Merck to spin old drugs into ‘NewCo’ focused on generics, women’s health

Merck & Co has followed the lead of other big pharma groups like Pfizer and GlaxoSmithKline by hiving off its mature and off-patent drugs into a new company.

The decision will take some 90 products worth around $6.5 billion in 2020 out of Merck’s top line, or around 15% of its total sales.

It will leave the main company as a leaner outfit focused more closely on faster-growing medicines in its main areas of oncology – spearheaded by flagship cancer immunotherapy Keytruda (pembrolizumab) – along with vaccines, hospital products and animal health.

The move does however leave Merck even more reliant on Keytruda, something that worried shareholders even before the latest move, which will eat into available cash flow as it tries to bring pipeline projects forward.

Among the products due to be spun out into the new company – dubbed NewCo for now – are Merck’s biosimilar medicines partnered with Samsung Bioepis, its contraceptive franchise including implant Nexplanon (etonogestrel), and off-patent cholesterol drugs Zetia (ezetimibe) and Vytorin (ezetimibe/simvastatin).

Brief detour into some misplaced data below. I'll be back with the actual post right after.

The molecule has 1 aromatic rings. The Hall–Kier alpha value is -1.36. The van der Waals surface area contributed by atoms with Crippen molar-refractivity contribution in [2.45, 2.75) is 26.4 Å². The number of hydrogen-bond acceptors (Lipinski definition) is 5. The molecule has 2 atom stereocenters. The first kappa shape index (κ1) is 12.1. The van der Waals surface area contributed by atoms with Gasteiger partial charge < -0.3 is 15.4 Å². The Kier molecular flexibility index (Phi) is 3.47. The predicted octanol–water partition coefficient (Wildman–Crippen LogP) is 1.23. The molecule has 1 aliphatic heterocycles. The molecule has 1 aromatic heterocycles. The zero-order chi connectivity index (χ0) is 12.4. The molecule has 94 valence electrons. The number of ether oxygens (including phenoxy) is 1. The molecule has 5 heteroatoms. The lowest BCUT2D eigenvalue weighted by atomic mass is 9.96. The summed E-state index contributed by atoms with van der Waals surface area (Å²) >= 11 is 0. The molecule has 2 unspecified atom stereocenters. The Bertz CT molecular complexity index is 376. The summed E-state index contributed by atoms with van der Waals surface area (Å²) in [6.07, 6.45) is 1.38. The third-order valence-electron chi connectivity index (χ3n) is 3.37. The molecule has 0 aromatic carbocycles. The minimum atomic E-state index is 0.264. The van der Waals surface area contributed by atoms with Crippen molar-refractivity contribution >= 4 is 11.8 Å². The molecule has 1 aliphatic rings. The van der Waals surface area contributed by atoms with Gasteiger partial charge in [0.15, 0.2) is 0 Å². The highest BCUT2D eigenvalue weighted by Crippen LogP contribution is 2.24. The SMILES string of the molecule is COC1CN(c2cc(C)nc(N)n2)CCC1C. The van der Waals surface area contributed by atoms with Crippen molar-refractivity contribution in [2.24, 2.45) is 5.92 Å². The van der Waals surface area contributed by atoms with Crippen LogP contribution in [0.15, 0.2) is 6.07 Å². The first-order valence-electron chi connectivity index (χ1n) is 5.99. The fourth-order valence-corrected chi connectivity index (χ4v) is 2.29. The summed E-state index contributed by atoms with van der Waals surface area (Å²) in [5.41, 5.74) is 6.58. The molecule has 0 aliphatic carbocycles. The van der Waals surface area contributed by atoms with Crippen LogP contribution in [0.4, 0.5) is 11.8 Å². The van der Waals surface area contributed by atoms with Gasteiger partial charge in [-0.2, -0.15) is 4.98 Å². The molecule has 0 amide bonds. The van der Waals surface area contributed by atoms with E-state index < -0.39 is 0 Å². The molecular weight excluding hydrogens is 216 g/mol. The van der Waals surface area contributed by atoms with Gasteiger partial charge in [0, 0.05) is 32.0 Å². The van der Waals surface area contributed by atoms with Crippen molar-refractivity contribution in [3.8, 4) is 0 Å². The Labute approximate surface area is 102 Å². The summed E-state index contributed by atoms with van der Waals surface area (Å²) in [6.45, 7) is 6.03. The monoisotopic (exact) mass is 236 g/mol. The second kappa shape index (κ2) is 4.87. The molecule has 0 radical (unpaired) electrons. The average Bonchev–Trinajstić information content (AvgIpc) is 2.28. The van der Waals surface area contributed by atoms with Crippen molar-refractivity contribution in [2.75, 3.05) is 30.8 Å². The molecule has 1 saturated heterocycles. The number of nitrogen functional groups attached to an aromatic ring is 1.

The new firm will have around 10,000 employees and will be led by Kevin Ali, a long-serving Merck executive who has been leading Merck’s enterprise portfolio strategy initiative – reporting directly to Frazier – for the past year.

 Other senior appointments include Carrie Cox, named NewCo’s chairman, who formerly held the same position at Array Biopharma.  

Merck’s chief executive, Kenneth Frazier, said the move will create two companies that will benefit from “greater focus,” more agility and improved growth.

The company is also expecting to trim around $1.5 billion from its annual operating costs by 2024, which will boost its margins, and will reduce its manufacturing footprint by around a quarter.

Taking older, slower-growing drugs off the books has become a popular strategy in pharma. Pfizer is combining its Upjohn generic drug business with Mylan, for example, whilst also playing down its position in consumer health via a joint venture with GlaxoSmithKline.

Other companies like AstraZeneca have taken the approach of systematically selling off brands to other companies, a different approach that has much the same effect.

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